By now it’s clear what we all should be doing to protect ourselves and curb the spread of coronavirus. But for many disabled people, even some of the simplest steps are harder to do, like washing hands. Some of us can’t move our hands as freely as others. Some of us can’t reach a sink reliably, or operate a soap dispenser by ourselves.

Also, many disabled people can’t entirely isolate themselves. We need other people to not only be near us, but to touch us and help us with the most intimate everyday tasks. We are limited in how thoroughly we can isolate ourselves for our own protection.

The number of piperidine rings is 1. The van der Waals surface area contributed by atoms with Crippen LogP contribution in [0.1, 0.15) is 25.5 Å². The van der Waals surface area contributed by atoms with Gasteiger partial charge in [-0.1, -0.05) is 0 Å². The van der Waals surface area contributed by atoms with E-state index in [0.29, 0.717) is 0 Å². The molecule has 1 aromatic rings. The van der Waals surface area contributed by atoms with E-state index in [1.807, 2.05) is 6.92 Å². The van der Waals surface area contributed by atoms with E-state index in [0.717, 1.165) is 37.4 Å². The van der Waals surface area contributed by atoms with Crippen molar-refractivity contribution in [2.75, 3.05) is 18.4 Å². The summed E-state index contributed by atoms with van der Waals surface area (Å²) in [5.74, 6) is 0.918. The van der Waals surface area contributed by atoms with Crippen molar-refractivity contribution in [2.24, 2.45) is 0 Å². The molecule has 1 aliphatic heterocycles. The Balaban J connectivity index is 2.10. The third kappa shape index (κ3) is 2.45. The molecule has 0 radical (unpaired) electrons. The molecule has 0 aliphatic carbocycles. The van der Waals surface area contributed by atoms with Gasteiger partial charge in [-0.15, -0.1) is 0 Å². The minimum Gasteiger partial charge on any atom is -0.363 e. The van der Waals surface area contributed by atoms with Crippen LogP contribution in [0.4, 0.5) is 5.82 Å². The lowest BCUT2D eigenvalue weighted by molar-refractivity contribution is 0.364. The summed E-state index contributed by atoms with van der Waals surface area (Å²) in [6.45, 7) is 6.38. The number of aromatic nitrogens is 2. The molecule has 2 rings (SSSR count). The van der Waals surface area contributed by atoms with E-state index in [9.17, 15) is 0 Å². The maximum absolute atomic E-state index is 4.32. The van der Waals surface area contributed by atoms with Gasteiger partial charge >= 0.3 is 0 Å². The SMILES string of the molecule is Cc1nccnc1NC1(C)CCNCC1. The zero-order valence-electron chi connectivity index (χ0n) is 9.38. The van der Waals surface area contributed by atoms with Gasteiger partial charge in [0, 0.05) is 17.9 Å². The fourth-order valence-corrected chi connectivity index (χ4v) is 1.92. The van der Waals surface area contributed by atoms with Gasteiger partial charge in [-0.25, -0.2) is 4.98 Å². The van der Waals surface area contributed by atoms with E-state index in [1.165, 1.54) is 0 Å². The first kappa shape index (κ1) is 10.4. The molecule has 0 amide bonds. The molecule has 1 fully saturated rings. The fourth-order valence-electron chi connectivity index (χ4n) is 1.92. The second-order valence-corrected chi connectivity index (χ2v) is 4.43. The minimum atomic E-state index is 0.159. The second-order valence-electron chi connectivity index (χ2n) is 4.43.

This also means we have to ask others to lessen their own protective isolation in order to continue helping us. That includes family and friends, but also paid caregivers who are put in very difficult positions. They are faced with their own agencies’ directives, heeding the pleas of public health authorities, protecting themselves and their families, and fulfilling their responsibilities to people they care for. It can be a difficult balance in the best of times. At times like these, there are no easy answers.

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